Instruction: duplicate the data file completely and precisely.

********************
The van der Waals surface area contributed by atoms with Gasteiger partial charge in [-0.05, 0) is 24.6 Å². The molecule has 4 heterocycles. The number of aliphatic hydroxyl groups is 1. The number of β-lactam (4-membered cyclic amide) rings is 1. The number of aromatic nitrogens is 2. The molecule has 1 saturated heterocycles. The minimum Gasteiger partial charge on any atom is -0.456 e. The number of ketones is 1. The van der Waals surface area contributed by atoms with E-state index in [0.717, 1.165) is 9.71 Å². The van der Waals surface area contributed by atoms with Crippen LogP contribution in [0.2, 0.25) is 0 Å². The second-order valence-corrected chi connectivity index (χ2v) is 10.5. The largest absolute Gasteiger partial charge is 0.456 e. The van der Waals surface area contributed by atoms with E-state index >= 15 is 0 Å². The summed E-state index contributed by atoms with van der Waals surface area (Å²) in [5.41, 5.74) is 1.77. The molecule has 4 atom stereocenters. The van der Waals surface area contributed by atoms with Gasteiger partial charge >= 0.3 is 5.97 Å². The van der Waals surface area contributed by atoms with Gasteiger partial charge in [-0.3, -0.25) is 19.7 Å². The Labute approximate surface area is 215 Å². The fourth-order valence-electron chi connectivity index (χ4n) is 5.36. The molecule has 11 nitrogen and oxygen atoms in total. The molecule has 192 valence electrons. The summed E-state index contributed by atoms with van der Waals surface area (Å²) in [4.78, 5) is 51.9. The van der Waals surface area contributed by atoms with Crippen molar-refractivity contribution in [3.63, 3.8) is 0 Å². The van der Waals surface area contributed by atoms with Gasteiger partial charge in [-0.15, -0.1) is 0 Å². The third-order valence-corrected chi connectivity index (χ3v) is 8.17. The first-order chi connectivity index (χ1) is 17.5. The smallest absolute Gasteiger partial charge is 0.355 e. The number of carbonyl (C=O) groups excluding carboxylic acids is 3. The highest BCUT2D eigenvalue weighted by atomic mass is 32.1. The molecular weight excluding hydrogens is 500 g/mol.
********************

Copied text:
The van der Waals surface area contributed by atoms with Gasteiger partial charge in [-0.05, 0) is 24.6 Å². The molecule has 4 heterocycles. The number of aliphatic hydroxyl groups is 1. The number of β-lactam (4-membered cyclic amide) rings is 1. The number of aromatic nitrogens is 2. The molecule has 1 saturated heterocycles. The minimum Gasteiger partial charge on any atom is -0.456 e. The number of ketones is 1. The van der Waals surface area contributed by atoms with E-state index in [0.717, 1.165) is 9.71 Å². The van der Waals surface area contributed by atoms with Crippen LogP contribution in [0.2, 0.25) is 0 Å². The second-order valence-corrected chi connectivity index (χ2v) is 10.5. The largest absolute Gasteiger partial charge is 0.456 e. The van der Waals surface area contributed by atoms with E-state index >= 15 is 0 Å². The summed E-state index contributed by atoms with van der Waals surface area (Å²) in [5.41, 5.74) is 1.77. The molecule has 4 atom stereocenters. The van der Waals surface area contributed by atoms with Gasteiger partial charge >= 0.3 is 5.97 Å². The van der Waals surface area contributed by atoms with Gasteiger partial charge in [-0.3, -0.25) is 19.7 Å². The Labute approximate surface area is 215 Å². The fourth-order valence-electron chi connectivity index (χ4n) is 5.36. The molecule has 11 nitrogen and oxygen atoms in total. The molecule has 192 valence electrons. The summed E-state index contributed by atoms with van der Waals surface area (Å²) in [4.78, 5) is 51.9. The van der Waals surface area contributed by atoms with Crippen molar-refractivity contribution in [3.63, 3.8) is 0 Å². The van der Waals surface area contributed by atoms with Gasteiger partial charge in [-0.15, -0.1) is 0 Å². The third-order valence-corrected chi connectivity index (χ3v) is 8.17. The first-order chi connectivity index (χ1) is 17.5. The smallest absolute Gasteiger partial charge is 0.355 e. The number of carbonyl (C=O) groups excluding carboxylic acids is 3. The highest BCUT2D eigenvalue weighted by atomic mass is 32.1. The molecular weight excluding hydrogens is 500 g/mol.